The fact is we won’t know for years how this works out, in part because Edmonton is one of the first cities of its kind to try this. (Other cities are pushing toward it, but aren’t there yet).

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Even then, zoning is just one piece of the affordability puzzle, which is affected by oil prices, supply-chain issues, labour costs, interest rates, lending policies and migration, just to name a few factors.

All things being equal, I see logic in the argument that universal upzoning throughout the city should have a stabilizing effect on land prices, which should, in turn, assist housing affordability over time.

Worth noting, the major federal parties also seem to subscribe to this view, and the Liberal government has even made loosening regulations for “missing middle,” high-density housing a condition for municipalities to receive money from the government’s $4-billion Housing Accelerator Fund.

Still, we know developers are going to stay attuned to the market and focus on projects that bring them the most profit. Hopefully new zoning and federal funds steer that market toward more multi-family housing, but this is something governments must watch.

As for the opponents of the new bylaw, I was impressed that it wasn’t just the NIMBY (Not in My Backyard) crowd who came to speak, although there was certainly some of that.

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The most constructive opponents suggested the zoning overhaul be delayed to allow for further improvements. Ideas included having provisions in the bylaw for new housing to have hookups for EV charging and solar power, better protection of heritage structures and mechanisms to produce more public and private amenities.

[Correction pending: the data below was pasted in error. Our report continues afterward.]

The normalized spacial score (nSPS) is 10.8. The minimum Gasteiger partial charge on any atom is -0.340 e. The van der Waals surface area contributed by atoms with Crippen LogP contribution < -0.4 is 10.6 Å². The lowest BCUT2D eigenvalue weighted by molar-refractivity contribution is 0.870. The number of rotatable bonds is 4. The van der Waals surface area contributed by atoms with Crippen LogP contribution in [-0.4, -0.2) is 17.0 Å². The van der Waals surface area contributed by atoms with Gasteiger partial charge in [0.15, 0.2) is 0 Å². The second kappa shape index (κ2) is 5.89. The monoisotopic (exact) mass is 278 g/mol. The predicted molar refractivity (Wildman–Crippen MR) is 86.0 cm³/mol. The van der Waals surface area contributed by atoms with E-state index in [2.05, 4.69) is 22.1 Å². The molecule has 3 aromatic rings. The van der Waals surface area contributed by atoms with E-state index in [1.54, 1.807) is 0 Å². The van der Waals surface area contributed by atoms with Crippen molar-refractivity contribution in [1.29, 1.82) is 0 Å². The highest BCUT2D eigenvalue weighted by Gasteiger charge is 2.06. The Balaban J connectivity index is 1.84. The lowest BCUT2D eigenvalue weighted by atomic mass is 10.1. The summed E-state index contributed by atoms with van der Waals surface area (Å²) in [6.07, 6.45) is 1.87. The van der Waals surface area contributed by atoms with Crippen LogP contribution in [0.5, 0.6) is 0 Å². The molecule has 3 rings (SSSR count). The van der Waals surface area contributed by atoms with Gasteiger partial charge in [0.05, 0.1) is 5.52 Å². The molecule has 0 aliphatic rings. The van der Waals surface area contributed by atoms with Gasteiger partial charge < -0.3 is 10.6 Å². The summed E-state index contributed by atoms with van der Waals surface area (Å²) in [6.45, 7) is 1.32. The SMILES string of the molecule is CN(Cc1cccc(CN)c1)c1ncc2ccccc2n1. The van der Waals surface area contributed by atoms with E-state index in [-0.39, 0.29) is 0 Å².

After approving the bylaw, council passed a number of motions to study these and other ideas that could lead to zoning changes down the road. So these opponents did have some influence.

By the way, this was always the plan. City councillors and managers knew the initial bylaw would undoubtedly have flaws, but smartly recognized it was better to “not let perfect be the enemy of good” and instead fix the gaps as they are discovered.

Had council decided to delay the bylaw — such a motion lost 2-10 — I fear that could have been a death sentence to the whole exercise and five years of preparation, all in the false hope of attaining better public buy-in.

Nonetheless, we know the fight isn’t over, at least not among the wider community. The city is going to have continue its education efforts, but complaints can be expected and there are even likely to be a handful of horror stories related to the changes.

Yes, that could give prospective council candidates something to run on in the next election. Unfortunately for them, I suspect much of the current council would be happy to fight a campaign on that subject.

For the moment anyway, council members and city staff should be pleased with what they have accomplished here, even if they never want to go through it again.